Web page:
The musical "Linie 1" has been featuring in Berlin's theater listings for a quarter of a century, so DW's Jane Paulick decided it was time to find out why exactly it's so popular.
Never having seen "Linie 1," Berlin's longest-running play, is a bit like living in London and never going to see the Crown Jewels: You know you probably should, but you figure they're not going anywhere, so what's the rush. Besides, it's the sort of thing only tourists do.
But this weekend sees the Grips Theater on Hansaplatz celebrate the 25th anniversary of this uniquely successful musical set in one of Berlin's main subway lines, and curiosity finally got the better of me.
Not too cool for school
The theater is best-known for socio-critical kids' plays, but "Linie 1" is what keeps it going, with only a handful of performances a month that sell out well in advance.
The musical has also been adapted into a film
The passion it inspires in audiences is palpable the minute I enter the lobby. As soon as the doors open, there's a mad scramble for seats - no reserved places in a right-on theater like this one - and I'm carried forward by the stampede so fast that I barely have time to buy a program.
I grab one from a young, sandy-haired usher with a quiff who reappears on stage a few minutes later to tell everyone that they're about to see the 1,456th performance of "Linie 1." Not for the only time tonight, the crowd erupts into the sort of whoops and cheers that would probably make punters at the achingly cool Volksbuehne theater in the Mitte district swoon with embarrassment.
It starts to dawn on me that most people here have been before.
I obviously have some catching-up to do, and hurriedly read the program notes, which reveal that tonight's performance features some of the original cast from the premiere back on April 30, 1986.
It's amazing how not only the actors but the play, too, has stood the test of time, despite ignoring historical milestones such as the fall of the Berlin Wall and the substantial extension of the subway line.
But, if anything, its popularity continues to grow: Over the years, this winsome tale of a young girl from the sticks who comes to West Berlin to find Johnnie, the young swain who has got her pregnant, has been exported to theaters all over the world from New York, Calcutta and Jerusalem to Sana'a, Maputo and Seoul.
These days, it's reportedly still the most-performed and most-visited play in German-speaking theater, hailed as the most successful German musical of all time after Bertolt Brecht's "Threepenny Opera" and as popular on home turf as it is abroad.
Local but global
It turns out that my neighbors, at least, aren't tourists but Doris and Hartmut from Reinickendorf, a suburb of Berlin actually reached by Linie 6 rather than Linie 1. Now over 60, Doris tells me she used to take the U1, as it's also known, to work every day and that the play perfectly captures the experience. This is the third time she's seeing it and while we munch on pretzels during intermission, she assures me it's lost none of its magic.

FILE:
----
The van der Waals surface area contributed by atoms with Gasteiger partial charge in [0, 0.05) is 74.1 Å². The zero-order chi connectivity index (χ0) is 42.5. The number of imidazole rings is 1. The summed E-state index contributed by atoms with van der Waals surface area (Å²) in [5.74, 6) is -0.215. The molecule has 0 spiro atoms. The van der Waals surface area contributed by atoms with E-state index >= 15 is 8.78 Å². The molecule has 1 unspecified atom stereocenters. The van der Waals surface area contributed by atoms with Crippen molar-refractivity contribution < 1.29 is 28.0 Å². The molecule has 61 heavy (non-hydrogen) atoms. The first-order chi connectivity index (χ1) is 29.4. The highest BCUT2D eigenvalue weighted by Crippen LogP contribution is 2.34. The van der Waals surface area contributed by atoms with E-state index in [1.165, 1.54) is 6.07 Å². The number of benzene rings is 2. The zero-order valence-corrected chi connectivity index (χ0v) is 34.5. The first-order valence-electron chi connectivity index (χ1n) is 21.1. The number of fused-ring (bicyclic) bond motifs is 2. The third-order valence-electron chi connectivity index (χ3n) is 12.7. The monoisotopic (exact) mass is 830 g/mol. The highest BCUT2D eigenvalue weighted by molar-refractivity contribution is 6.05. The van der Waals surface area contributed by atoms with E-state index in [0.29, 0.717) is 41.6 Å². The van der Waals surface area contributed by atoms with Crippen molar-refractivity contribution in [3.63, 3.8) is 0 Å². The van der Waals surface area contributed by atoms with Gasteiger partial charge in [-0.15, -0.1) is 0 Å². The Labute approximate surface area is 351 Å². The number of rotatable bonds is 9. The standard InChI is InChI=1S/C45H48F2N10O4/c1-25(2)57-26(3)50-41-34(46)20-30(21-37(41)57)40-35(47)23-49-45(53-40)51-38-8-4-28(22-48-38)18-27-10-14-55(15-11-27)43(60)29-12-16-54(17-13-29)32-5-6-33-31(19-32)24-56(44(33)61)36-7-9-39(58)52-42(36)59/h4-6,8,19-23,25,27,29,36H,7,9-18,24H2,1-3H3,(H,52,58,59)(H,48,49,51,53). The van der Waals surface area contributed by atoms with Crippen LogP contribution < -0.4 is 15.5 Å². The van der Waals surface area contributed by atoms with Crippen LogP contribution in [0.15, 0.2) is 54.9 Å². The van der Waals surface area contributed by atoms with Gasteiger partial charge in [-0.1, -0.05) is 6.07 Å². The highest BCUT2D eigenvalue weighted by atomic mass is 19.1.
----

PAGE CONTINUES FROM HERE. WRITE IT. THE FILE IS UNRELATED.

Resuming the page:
"It's as fresh now as it was then," she enthuses. "It's so optimistic and feel-good, and I love the way the actors and musicians look like they're having such a whale of a time."
An Arabic version has been a smash hit in Yemen
They certainly do, and their high spirits are infectious. I defy anyone not to be charmed by "Linie 1" and its versatile cast, who all play multiple roles. The subway line passes through the scruffy, multicultural Kreuzberg neighborhood before it reaches the genteel environs of Wittenbergplatz and Kurfürstendamm in Charlottenburg, so the characters range from punks and prostitutes to tour guides and the famous "Wilmersdorf widows" who spend their afternoons eating cake in the Kadewe department store.
Many of them are greeted like old friends by the audience, who clap along ecstatically and even, I notice, unselfconsciously mouth along to the words.
In an interview a few years ago, the theater's long-time director and author of "Linie 1," Volker Ludwig, attributed the play's success to its universal appeal.
"It's not just about Berlin," he said. "It's a declaration of love to a city's underbelly. It shows characters and destinies that you could find anywhere in the world."
As the theater empties after a rousing finale, I finally spot some out-of-towners. A slightly dazed looking man rounding up a group of noisy teenagers turns out to be a teacher from Holland on a school trip to Berlin. I ask him what his students thought of the show.
"I don't think they understood much," he shrugs. "But they told me they loved every second."
Jane Paulick lived in Berlin for quite some time before going to see "Linie 1."
Editor: Kate Bowen